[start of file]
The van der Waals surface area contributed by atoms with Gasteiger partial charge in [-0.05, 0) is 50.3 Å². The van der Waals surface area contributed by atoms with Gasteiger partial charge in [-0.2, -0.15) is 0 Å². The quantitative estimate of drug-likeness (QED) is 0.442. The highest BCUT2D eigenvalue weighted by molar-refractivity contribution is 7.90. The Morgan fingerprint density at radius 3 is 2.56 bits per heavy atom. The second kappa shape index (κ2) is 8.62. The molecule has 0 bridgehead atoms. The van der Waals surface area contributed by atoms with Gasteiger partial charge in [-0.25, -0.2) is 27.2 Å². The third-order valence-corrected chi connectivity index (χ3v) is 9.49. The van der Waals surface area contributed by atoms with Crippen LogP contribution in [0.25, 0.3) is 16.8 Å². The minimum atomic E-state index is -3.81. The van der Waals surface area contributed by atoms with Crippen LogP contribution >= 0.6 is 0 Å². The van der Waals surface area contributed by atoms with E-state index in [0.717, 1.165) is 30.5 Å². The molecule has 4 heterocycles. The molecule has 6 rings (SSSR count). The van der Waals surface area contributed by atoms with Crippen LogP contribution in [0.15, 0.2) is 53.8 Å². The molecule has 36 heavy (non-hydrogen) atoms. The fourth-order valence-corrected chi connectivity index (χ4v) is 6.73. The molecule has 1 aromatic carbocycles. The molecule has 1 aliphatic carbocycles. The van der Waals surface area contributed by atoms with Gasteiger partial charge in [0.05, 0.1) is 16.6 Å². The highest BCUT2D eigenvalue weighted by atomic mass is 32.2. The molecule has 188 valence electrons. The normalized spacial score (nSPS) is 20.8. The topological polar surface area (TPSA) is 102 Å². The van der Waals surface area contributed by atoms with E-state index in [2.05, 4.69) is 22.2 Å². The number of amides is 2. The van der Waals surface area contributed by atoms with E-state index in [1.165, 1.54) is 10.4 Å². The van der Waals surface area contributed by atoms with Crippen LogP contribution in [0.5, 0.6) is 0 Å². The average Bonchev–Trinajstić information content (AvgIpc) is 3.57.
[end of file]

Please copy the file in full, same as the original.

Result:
The van der Waals surface area contributed by atoms with Gasteiger partial charge in [-0.05, 0) is 50.3 Å². The van der Waals surface area contributed by atoms with Gasteiger partial charge in [-0.2, -0.15) is 0 Å². The quantitative estimate of drug-likeness (QED) is 0.442. The highest BCUT2D eigenvalue weighted by molar-refractivity contribution is 7.90. The Morgan fingerprint density at radius 3 is 2.56 bits per heavy atom. The second kappa shape index (κ2) is 8.62. The molecule has 0 bridgehead atoms. The van der Waals surface area contributed by atoms with Gasteiger partial charge in [-0.25, -0.2) is 27.2 Å². The third-order valence-corrected chi connectivity index (χ3v) is 9.49. The van der Waals surface area contributed by atoms with Crippen LogP contribution in [0.25, 0.3) is 16.8 Å². The minimum atomic E-state index is -3.81. The van der Waals surface area contributed by atoms with Crippen LogP contribution >= 0.6 is 0 Å². The van der Waals surface area contributed by atoms with E-state index in [0.717, 1.165) is 30.5 Å². The molecule has 4 heterocycles. The molecule has 6 rings (SSSR count). The van der Waals surface area contributed by atoms with Crippen LogP contribution in [0.15, 0.2) is 53.8 Å². The molecule has 36 heavy (non-hydrogen) atoms. The fourth-order valence-corrected chi connectivity index (χ4v) is 6.73. The molecule has 1 aromatic carbocycles. The molecule has 1 aliphatic carbocycles. The van der Waals surface area contributed by atoms with Gasteiger partial charge in [0.05, 0.1) is 16.6 Å². The highest BCUT2D eigenvalue weighted by atomic mass is 32.2. The molecule has 188 valence electrons. The normalized spacial score (nSPS) is 20.8. The topological polar surface area (TPSA) is 102 Å². The van der Waals surface area contributed by atoms with E-state index in [2.05, 4.69) is 22.2 Å². The number of amides is 2. The van der Waals surface area contributed by atoms with E-state index in [1.165, 1.54) is 10.4 Å². The van der Waals surface area contributed by atoms with Crippen LogP contribution in [0.5, 0.6) is 0 Å². The average Bonchev–Trinajstić information content (AvgIpc) is 3.57.